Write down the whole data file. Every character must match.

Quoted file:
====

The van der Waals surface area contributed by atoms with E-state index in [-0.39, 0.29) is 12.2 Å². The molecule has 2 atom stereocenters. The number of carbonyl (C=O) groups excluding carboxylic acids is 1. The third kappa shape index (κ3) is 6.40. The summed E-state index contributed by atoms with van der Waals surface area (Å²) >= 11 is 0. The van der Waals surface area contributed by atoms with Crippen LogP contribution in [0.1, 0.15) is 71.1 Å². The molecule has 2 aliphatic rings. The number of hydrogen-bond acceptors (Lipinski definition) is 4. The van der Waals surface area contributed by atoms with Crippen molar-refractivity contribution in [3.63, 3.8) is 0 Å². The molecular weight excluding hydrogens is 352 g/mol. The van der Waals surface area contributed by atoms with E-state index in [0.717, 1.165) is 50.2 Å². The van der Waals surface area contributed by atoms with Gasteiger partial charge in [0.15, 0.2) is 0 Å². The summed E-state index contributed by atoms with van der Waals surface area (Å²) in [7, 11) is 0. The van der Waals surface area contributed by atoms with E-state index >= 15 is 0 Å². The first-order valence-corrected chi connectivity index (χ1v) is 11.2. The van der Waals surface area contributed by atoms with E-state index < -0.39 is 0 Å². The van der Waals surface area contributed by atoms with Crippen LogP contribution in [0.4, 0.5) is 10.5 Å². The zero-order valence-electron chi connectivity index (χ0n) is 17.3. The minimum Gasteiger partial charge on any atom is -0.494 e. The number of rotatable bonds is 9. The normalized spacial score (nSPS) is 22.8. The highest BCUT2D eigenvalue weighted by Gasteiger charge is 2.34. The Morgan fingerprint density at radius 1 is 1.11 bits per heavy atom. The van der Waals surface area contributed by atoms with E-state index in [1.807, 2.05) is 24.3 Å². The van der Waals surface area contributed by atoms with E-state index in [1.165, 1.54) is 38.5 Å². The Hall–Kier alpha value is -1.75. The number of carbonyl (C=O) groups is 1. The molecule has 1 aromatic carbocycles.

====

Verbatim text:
The van der Waals surface area contributed by atoms with E-state index in [-0.39, 0.29) is 12.2 Å². The molecule has 2 atom stereocenters. The number of carbonyl (C=O) groups excluding carboxylic acids is 1. The third kappa shape index (κ3) is 6.40. The summed E-state index contributed by atoms with van der Waals surface area (Å²) >= 11 is 0. The van der Waals surface area contributed by atoms with Crippen LogP contribution in [0.1, 0.15) is 71.1 Å². The molecule has 2 aliphatic rings. The number of hydrogen-bond acceptors (Lipinski definition) is 4. The van der Waals surface area contributed by atoms with Crippen molar-refractivity contribution in [3.63, 3.8) is 0 Å². The molecular weight excluding hydrogens is 352 g/mol. The van der Waals surface area contributed by atoms with E-state index in [0.717, 1.165) is 50.2 Å². The van der Waals surface area contributed by atoms with Gasteiger partial charge in [0.15, 0.2) is 0 Å². The summed E-state index contributed by atoms with van der Waals surface area (Å²) in [7, 11) is 0. The van der Waals surface area contributed by atoms with E-state index >= 15 is 0 Å². The first-order valence-corrected chi connectivity index (χ1v) is 11.2. The van der Waals surface area contributed by atoms with E-state index < -0.39 is 0 Å². The van der Waals surface area contributed by atoms with Crippen LogP contribution in [0.4, 0.5) is 10.5 Å². The zero-order valence-electron chi connectivity index (χ0n) is 17.3. The minimum Gasteiger partial charge on any atom is -0.494 e. The number of rotatable bonds is 9. The normalized spacial score (nSPS) is 22.8. The highest BCUT2D eigenvalue weighted by Gasteiger charge is 2.34. The Morgan fingerprint density at radius 1 is 1.11 bits per heavy atom. The van der Waals surface area contributed by atoms with E-state index in [1.807, 2.05) is 24.3 Å². The van der Waals surface area contributed by atoms with E-state index in [1.165, 1.54) is 38.5 Å². The Hall–Kier alpha value is -1.75. The number of carbonyl (C=O) groups is 1. The molecule has 1 aromatic carbocycles.